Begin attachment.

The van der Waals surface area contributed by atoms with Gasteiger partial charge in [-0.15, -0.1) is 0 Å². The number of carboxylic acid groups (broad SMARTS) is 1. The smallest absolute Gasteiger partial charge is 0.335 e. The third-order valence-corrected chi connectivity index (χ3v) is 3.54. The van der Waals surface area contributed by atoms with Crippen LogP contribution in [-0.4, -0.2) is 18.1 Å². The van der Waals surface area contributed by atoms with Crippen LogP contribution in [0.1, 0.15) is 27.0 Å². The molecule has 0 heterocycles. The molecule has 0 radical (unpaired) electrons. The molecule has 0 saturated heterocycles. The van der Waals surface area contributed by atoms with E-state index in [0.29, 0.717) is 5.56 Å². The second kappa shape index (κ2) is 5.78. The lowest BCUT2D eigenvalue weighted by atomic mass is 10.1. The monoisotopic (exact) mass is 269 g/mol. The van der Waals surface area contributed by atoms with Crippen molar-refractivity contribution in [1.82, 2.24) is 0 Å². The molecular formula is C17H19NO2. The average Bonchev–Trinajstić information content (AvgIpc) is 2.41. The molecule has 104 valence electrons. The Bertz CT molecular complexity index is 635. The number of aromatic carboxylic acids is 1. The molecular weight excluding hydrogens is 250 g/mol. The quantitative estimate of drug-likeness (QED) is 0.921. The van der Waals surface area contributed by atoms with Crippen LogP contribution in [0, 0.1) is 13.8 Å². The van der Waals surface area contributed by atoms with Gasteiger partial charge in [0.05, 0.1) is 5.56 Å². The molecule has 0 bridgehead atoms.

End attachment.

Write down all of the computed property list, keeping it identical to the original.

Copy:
The van der Waals surface area contributed by atoms with Gasteiger partial charge in [-0.15, -0.1) is 0 Å². The number of carboxylic acid groups (broad SMARTS) is 1. The smallest absolute Gasteiger partial charge is 0.335 e. The third-order valence-corrected chi connectivity index (χ3v) is 3.54. The van der Waals surface area contributed by atoms with Crippen LogP contribution in [-0.4, -0.2) is 18.1 Å². The van der Waals surface area contributed by atoms with Crippen LogP contribution in [0.1, 0.15) is 27.0 Å². The molecule has 0 heterocycles. The molecule has 0 radical (unpaired) electrons. The molecule has 0 saturated heterocycles. The van der Waals surface area contributed by atoms with E-state index in [0.29, 0.717) is 5.56 Å². The second kappa shape index (κ2) is 5.78. The lowest BCUT2D eigenvalue weighted by atomic mass is 10.1. The monoisotopic (exact) mass is 269 g/mol. The van der Waals surface area contributed by atoms with Crippen molar-refractivity contribution in [1.82, 2.24) is 0 Å². The molecular formula is C17H19NO2. The average Bonchev–Trinajstić information content (AvgIpc) is 2.41. The molecule has 104 valence electrons. The Bertz CT molecular complexity index is 635. The number of aromatic carboxylic acids is 1. The molecular weight excluding hydrogens is 250 g/mol. The quantitative estimate of drug-likeness (QED) is 0.921. The van der Waals surface area contributed by atoms with Crippen LogP contribution in [0, 0.1) is 13.8 Å². The van der Waals surface area contributed by atoms with Gasteiger partial charge in [0.05, 0.1) is 5.56 Å². The molecule has 0 bridgehead atoms.